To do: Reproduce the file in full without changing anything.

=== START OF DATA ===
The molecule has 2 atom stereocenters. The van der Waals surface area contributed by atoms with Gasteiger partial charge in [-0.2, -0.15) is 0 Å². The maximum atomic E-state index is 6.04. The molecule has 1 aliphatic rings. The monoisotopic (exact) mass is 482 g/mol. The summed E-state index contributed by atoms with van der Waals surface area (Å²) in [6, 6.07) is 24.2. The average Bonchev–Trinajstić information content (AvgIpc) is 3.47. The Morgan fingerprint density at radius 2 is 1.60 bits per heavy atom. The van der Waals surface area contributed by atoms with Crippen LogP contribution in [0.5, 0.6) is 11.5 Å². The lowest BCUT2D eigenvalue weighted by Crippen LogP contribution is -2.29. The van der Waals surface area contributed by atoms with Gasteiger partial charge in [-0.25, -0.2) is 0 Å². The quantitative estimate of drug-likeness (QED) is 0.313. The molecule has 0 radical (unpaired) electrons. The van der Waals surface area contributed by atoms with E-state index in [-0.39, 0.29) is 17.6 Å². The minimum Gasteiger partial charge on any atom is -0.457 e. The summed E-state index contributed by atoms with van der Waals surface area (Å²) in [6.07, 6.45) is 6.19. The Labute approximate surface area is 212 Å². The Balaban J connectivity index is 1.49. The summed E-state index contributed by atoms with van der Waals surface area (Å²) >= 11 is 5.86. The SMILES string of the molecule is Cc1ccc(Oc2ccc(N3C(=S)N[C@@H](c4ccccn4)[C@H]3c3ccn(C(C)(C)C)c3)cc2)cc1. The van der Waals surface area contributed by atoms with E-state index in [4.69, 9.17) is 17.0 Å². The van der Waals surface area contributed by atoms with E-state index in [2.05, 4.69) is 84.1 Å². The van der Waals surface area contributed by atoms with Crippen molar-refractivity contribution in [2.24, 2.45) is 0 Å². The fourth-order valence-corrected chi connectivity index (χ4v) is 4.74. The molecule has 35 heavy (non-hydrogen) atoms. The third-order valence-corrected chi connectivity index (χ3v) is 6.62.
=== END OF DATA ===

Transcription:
The molecule has 2 atom stereocenters. The van der Waals surface area contributed by atoms with Gasteiger partial charge in [-0.2, -0.15) is 0 Å². The maximum atomic E-state index is 6.04. The molecule has 1 aliphatic rings. The monoisotopic (exact) mass is 482 g/mol. The summed E-state index contributed by atoms with van der Waals surface area (Å²) in [6, 6.07) is 24.2. The average Bonchev–Trinajstić information content (AvgIpc) is 3.47. The Morgan fingerprint density at radius 2 is 1.60 bits per heavy atom. The van der Waals surface area contributed by atoms with Crippen LogP contribution in [0.5, 0.6) is 11.5 Å². The lowest BCUT2D eigenvalue weighted by Crippen LogP contribution is -2.29. The van der Waals surface area contributed by atoms with Gasteiger partial charge in [-0.25, -0.2) is 0 Å². The quantitative estimate of drug-likeness (QED) is 0.313. The molecule has 0 radical (unpaired) electrons. The van der Waals surface area contributed by atoms with E-state index in [-0.39, 0.29) is 17.6 Å². The minimum Gasteiger partial charge on any atom is -0.457 e. The summed E-state index contributed by atoms with van der Waals surface area (Å²) in [6.07, 6.45) is 6.19. The Labute approximate surface area is 212 Å². The Balaban J connectivity index is 1.49. The summed E-state index contributed by atoms with van der Waals surface area (Å²) >= 11 is 5.86. The SMILES string of the molecule is Cc1ccc(Oc2ccc(N3C(=S)N[C@@H](c4ccccn4)[C@H]3c3ccn(C(C)(C)C)c3)cc2)cc1. The van der Waals surface area contributed by atoms with E-state index in [4.69, 9.17) is 17.0 Å². The van der Waals surface area contributed by atoms with E-state index in [2.05, 4.69) is 84.1 Å². The van der Waals surface area contributed by atoms with Crippen molar-refractivity contribution in [2.24, 2.45) is 0 Å². The fourth-order valence-corrected chi connectivity index (χ4v) is 4.74. The molecule has 35 heavy (non-hydrogen) atoms. The third-order valence-corrected chi connectivity index (χ3v) is 6.62.